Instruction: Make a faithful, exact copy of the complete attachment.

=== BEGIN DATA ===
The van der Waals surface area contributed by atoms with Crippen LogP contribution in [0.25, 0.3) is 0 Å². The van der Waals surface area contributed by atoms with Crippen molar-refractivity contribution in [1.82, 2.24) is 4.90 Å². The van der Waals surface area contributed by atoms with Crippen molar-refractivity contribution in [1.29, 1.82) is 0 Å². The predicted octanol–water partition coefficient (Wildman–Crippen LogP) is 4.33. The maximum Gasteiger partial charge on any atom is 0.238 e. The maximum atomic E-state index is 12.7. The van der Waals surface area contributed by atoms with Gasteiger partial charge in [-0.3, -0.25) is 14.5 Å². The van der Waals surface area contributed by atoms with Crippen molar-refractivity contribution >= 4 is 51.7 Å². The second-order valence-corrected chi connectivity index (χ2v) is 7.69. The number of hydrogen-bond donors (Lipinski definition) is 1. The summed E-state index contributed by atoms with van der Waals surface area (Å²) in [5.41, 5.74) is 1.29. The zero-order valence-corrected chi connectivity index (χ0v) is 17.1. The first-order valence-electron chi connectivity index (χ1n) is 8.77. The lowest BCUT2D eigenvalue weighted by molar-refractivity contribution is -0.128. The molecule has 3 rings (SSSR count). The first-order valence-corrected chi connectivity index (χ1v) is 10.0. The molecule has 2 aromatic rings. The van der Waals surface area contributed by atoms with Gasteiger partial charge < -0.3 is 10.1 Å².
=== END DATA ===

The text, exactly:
The van der Waals surface area contributed by atoms with Crippen LogP contribution in [0.25, 0.3) is 0 Å². The van der Waals surface area contributed by atoms with Crippen molar-refractivity contribution in [1.82, 2.24) is 4.90 Å². The van der Waals surface area contributed by atoms with Crippen molar-refractivity contribution in [1.29, 1.82) is 0 Å². The predicted octanol–water partition coefficient (Wildman–Crippen LogP) is 4.33. The maximum Gasteiger partial charge on any atom is 0.238 e. The maximum atomic E-state index is 12.7. The van der Waals surface area contributed by atoms with Gasteiger partial charge in [-0.3, -0.25) is 14.5 Å². The van der Waals surface area contributed by atoms with Crippen molar-refractivity contribution >= 4 is 51.7 Å². The second-order valence-corrected chi connectivity index (χ2v) is 7.69. The number of hydrogen-bond donors (Lipinski definition) is 1. The summed E-state index contributed by atoms with van der Waals surface area (Å²) in [5.41, 5.74) is 1.29. The zero-order valence-corrected chi connectivity index (χ0v) is 17.1. The first-order valence-electron chi connectivity index (χ1n) is 8.77. The lowest BCUT2D eigenvalue weighted by molar-refractivity contribution is -0.128. The molecule has 3 rings (SSSR count). The first-order valence-corrected chi connectivity index (χ1v) is 10.0. The molecule has 2 aromatic rings. The van der Waals surface area contributed by atoms with Gasteiger partial charge < -0.3 is 10.1 Å².